Climate policy wonks — who try to explain this complex stuff for a living — admired the clarity and power with which McCain described the cap-and-trade system, which would set a declining limit on global warming pollution, then let companies sell their excess pollution permits for a profit. "For all of the last century," he said, "the profit motive basically led in one direction — toward machines, methods and industries that used oil and gas." He praised the good that came from that growth but pointed out that there were "costs we weren’t counting. And these terrible costs have added up." Now, he said, a cap-and-trade system would harness the profit motive to reverse that trend and usher in a cleaner, more vibrant economy. "Instantly, automakers, coal companies, power plants, and every other enterprise in America would have an incentive to reduce carbon emissions, because when they go under those limits they can sell the balance of permitted emissions for cash. As never before, the market would reward any person or company that seeks to invent, improve, or acquire alternatives to carbon-based energy."

Heady stuff. Too bad the details of McCain's policy don't quite match his soaring vision. His plan is designed to be the climate policy that business can live with — to be pragmatic and "doable," as he says — so his targets for greenhouse gas reduction fall short of Clinton's, Obama's and those in the leading Senate climate bill, sponsored by Independent Joe Lieberman and Republican John Warner. (McCain would seek to reduce carbon emissions to 15 percent below 2005 levels by 2020, and 66 percent below 2005 levels by 2050.) All of the proposals amount to less than what the latest science says needs to be done to avert catastrophic warming, because there's a huge gap between what's scientifically necessary and what's remotely achievable in Washington now. Which is why Al Gore talks about expanding the limits of the possible.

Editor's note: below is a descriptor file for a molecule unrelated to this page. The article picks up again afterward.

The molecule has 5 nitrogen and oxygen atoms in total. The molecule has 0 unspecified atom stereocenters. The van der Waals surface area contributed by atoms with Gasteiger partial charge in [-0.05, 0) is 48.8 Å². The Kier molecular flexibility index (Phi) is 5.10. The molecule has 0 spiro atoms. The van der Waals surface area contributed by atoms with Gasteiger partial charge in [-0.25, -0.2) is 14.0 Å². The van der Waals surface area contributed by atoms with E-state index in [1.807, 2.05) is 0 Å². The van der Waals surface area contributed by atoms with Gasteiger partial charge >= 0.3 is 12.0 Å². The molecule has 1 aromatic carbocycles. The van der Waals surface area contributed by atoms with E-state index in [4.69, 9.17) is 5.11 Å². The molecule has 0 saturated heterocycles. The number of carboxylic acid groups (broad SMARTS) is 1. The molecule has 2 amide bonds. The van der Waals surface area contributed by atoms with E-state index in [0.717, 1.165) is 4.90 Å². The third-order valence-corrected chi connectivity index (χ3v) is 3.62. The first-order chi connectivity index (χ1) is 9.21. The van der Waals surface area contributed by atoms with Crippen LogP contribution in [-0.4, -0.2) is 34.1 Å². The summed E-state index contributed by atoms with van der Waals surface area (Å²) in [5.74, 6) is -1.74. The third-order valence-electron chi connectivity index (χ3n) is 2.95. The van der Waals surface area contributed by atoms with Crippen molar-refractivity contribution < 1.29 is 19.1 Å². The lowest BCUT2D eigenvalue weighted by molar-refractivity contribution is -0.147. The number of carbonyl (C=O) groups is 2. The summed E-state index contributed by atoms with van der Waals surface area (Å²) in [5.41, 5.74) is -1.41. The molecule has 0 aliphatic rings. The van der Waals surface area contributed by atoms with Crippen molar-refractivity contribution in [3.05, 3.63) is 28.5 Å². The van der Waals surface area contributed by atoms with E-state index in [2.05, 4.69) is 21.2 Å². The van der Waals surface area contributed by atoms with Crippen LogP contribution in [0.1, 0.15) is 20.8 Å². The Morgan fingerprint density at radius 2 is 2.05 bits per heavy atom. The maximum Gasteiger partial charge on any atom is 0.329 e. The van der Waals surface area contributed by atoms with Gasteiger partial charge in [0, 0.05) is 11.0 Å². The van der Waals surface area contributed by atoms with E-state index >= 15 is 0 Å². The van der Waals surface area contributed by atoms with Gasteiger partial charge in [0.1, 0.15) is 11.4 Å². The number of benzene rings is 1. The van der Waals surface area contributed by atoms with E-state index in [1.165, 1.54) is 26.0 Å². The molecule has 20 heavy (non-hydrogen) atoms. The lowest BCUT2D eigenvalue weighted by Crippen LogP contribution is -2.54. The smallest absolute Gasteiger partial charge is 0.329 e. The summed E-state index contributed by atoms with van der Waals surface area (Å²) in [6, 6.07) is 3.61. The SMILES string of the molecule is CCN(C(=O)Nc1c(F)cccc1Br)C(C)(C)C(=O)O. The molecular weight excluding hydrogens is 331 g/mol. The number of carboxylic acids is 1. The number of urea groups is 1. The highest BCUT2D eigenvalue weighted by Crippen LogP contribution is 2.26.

After targets, the big issue is cost. Where the Democrats want to make major emitters buy all their pollution permits at auction, McCain wants to give many of those permits away in the early years of the program. (So do Lieberman and Warner.) The idea is to reduce compliance costs for business, which is not a crazy idea for two reasons. First, the threat of huge new costs is one reason heavy industries don't support climate legislation. Second, those costs would inevitably be passed on to consumers. But despite generous use of free transitional permits, Lieberman-Warner hasn't drawn much industry support. So McCain went back to the goodie bag.

To drive down costs even further, he proposes an even more controversial cost-containment idea. His plan would allow the unlimited use of so-called offsets, or pollution credits purchased from carbon-reduction projects outside the cap-and-trade system. In other words, a coal-fired utility in Ohio wouldn't have to reduce its carbon emissions if it bought enough offsets from, say, a forest preserve that promised not to clear-cut its timber. A certain number of offsets make sense — as long as they are real and verified (which is hard to ensure). But many policy analysts fear that unlimited offsets in the fragile early years of the system would invite wholesale gaming (destroying the market's credibility) and keep the price of carbon pollution permits so low that coal plants would just keep spewing, destroying the market signal that's needed to usher in the new low-carbon economy McCain described so well in Portland.